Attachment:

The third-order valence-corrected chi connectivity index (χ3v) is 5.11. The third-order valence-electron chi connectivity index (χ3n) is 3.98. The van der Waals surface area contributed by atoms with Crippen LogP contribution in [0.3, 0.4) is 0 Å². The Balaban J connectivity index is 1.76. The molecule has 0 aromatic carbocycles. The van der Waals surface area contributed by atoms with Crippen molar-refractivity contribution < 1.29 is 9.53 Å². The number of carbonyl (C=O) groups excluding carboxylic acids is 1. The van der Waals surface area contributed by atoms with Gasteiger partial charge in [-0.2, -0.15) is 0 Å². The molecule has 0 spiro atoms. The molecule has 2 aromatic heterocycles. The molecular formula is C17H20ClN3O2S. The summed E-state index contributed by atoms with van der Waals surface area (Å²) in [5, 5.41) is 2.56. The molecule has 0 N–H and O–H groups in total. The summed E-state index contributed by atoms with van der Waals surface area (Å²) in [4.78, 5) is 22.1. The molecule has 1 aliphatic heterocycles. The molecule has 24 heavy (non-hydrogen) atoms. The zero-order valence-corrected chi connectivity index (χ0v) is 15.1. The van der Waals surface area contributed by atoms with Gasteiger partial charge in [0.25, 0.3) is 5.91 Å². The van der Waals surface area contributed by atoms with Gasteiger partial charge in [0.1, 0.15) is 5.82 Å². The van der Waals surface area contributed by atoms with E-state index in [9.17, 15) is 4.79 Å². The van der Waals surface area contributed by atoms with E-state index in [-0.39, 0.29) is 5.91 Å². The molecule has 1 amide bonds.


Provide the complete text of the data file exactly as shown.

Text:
The third-order valence-corrected chi connectivity index (χ3v) is 5.11. The third-order valence-electron chi connectivity index (χ3n) is 3.98. The van der Waals surface area contributed by atoms with Crippen LogP contribution in [0.3, 0.4) is 0 Å². The Balaban J connectivity index is 1.76. The molecule has 0 aromatic carbocycles. The van der Waals surface area contributed by atoms with Crippen molar-refractivity contribution < 1.29 is 9.53 Å². The number of carbonyl (C=O) groups excluding carboxylic acids is 1. The van der Waals surface area contributed by atoms with Gasteiger partial charge in [-0.2, -0.15) is 0 Å². The molecule has 0 spiro atoms. The molecule has 2 aromatic heterocycles. The molecular formula is C17H20ClN3O2S. The summed E-state index contributed by atoms with van der Waals surface area (Å²) in [5, 5.41) is 2.56. The molecule has 0 N–H and O–H groups in total. The summed E-state index contributed by atoms with van der Waals surface area (Å²) in [4.78, 5) is 22.1. The molecule has 1 aliphatic heterocycles. The molecule has 24 heavy (non-hydrogen) atoms. The zero-order valence-corrected chi connectivity index (χ0v) is 15.1. The van der Waals surface area contributed by atoms with Gasteiger partial charge in [0.25, 0.3) is 5.91 Å². The van der Waals surface area contributed by atoms with Gasteiger partial charge in [0.1, 0.15) is 5.82 Å². The van der Waals surface area contributed by atoms with E-state index in [9.17, 15) is 4.79 Å². The van der Waals surface area contributed by atoms with E-state index in [-0.39, 0.29) is 5.91 Å². The molecule has 1 amide bonds.